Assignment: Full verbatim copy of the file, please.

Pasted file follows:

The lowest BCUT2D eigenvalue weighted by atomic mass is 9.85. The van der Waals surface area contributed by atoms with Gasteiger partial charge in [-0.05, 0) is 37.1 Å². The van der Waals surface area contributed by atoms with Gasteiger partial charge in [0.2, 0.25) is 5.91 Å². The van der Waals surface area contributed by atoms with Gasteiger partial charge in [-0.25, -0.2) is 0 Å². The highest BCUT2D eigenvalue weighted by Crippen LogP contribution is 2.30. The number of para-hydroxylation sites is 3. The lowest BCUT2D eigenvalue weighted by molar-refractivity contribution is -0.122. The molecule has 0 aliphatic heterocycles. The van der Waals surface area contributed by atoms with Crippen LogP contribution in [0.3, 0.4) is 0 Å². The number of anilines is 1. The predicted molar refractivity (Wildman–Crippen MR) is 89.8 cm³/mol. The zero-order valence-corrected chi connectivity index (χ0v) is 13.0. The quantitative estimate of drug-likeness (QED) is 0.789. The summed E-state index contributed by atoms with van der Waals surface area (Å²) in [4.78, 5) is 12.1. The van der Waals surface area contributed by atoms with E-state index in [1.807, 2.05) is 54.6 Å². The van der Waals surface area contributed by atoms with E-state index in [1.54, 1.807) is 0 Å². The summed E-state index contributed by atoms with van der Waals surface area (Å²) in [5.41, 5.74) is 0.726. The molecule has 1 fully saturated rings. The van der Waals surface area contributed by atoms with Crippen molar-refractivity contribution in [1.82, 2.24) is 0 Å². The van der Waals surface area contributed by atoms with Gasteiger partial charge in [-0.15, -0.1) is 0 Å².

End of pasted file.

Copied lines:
The lowest BCUT2D eigenvalue weighted by atomic mass is 9.85. The van der Waals surface area contributed by atoms with Gasteiger partial charge in [-0.05, 0) is 37.1 Å². The van der Waals surface area contributed by atoms with Gasteiger partial charge in [0.2, 0.25) is 5.91 Å². The van der Waals surface area contributed by atoms with Gasteiger partial charge in [-0.25, -0.2) is 0 Å². The highest BCUT2D eigenvalue weighted by Crippen LogP contribution is 2.30. The number of para-hydroxylation sites is 3. The lowest BCUT2D eigenvalue weighted by molar-refractivity contribution is -0.122. The molecule has 0 aliphatic heterocycles. The van der Waals surface area contributed by atoms with Crippen LogP contribution in [0.3, 0.4) is 0 Å². The number of anilines is 1. The predicted molar refractivity (Wildman–Crippen MR) is 89.8 cm³/mol. The zero-order valence-corrected chi connectivity index (χ0v) is 13.0. The quantitative estimate of drug-likeness (QED) is 0.789. The summed E-state index contributed by atoms with van der Waals surface area (Å²) in [4.78, 5) is 12.1. The van der Waals surface area contributed by atoms with E-state index in [1.807, 2.05) is 54.6 Å². The van der Waals surface area contributed by atoms with E-state index in [1.54, 1.807) is 0 Å². The summed E-state index contributed by atoms with van der Waals surface area (Å²) in [5.41, 5.74) is 0.726. The molecule has 1 fully saturated rings. The van der Waals surface area contributed by atoms with Crippen molar-refractivity contribution in [1.82, 2.24) is 0 Å². The van der Waals surface area contributed by atoms with Gasteiger partial charge in [-0.15, -0.1) is 0 Å².